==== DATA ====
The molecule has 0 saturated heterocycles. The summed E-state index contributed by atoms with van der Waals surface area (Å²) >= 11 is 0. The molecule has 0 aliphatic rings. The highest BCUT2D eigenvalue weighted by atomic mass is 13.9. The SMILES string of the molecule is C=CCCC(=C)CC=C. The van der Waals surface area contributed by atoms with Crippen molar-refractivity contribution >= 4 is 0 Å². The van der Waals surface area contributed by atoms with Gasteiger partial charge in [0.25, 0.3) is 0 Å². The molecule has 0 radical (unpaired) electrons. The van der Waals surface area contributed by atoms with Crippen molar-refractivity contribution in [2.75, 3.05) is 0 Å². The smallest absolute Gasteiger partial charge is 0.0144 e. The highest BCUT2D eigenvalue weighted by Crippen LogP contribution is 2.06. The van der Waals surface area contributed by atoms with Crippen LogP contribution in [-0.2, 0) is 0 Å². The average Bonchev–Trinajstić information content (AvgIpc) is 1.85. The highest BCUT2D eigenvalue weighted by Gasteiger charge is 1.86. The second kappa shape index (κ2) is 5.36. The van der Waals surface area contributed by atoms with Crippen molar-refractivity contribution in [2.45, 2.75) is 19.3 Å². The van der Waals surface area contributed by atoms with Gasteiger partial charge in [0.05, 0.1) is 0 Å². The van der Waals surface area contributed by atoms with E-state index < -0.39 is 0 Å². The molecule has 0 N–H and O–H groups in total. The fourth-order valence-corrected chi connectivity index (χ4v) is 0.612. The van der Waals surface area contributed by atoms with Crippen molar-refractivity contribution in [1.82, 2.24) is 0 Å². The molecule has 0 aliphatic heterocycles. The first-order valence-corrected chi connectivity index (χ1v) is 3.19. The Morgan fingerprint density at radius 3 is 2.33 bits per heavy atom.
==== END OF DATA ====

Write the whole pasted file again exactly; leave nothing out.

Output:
The molecule has 0 saturated heterocycles. The summed E-state index contributed by atoms with van der Waals surface area (Å²) >= 11 is 0. The molecule has 0 aliphatic rings. The highest BCUT2D eigenvalue weighted by atomic mass is 13.9. The SMILES string of the molecule is C=CCCC(=C)CC=C. The van der Waals surface area contributed by atoms with Crippen molar-refractivity contribution >= 4 is 0 Å². The van der Waals surface area contributed by atoms with Gasteiger partial charge in [0.25, 0.3) is 0 Å². The molecule has 0 radical (unpaired) electrons. The van der Waals surface area contributed by atoms with Crippen molar-refractivity contribution in [2.75, 3.05) is 0 Å². The smallest absolute Gasteiger partial charge is 0.0144 e. The highest BCUT2D eigenvalue weighted by Crippen LogP contribution is 2.06. The van der Waals surface area contributed by atoms with Crippen LogP contribution in [-0.2, 0) is 0 Å². The average Bonchev–Trinajstić information content (AvgIpc) is 1.85. The highest BCUT2D eigenvalue weighted by Gasteiger charge is 1.86. The second kappa shape index (κ2) is 5.36. The van der Waals surface area contributed by atoms with Crippen molar-refractivity contribution in [2.45, 2.75) is 19.3 Å². The van der Waals surface area contributed by atoms with Gasteiger partial charge in [0.05, 0.1) is 0 Å². The van der Waals surface area contributed by atoms with E-state index < -0.39 is 0 Å². The molecule has 0 N–H and O–H groups in total. The fourth-order valence-corrected chi connectivity index (χ4v) is 0.612. The van der Waals surface area contributed by atoms with Crippen molar-refractivity contribution in [1.82, 2.24) is 0 Å². The molecule has 0 aliphatic heterocycles. The first-order valence-corrected chi connectivity index (χ1v) is 3.19. The Morgan fingerprint density at radius 3 is 2.33 bits per heavy atom.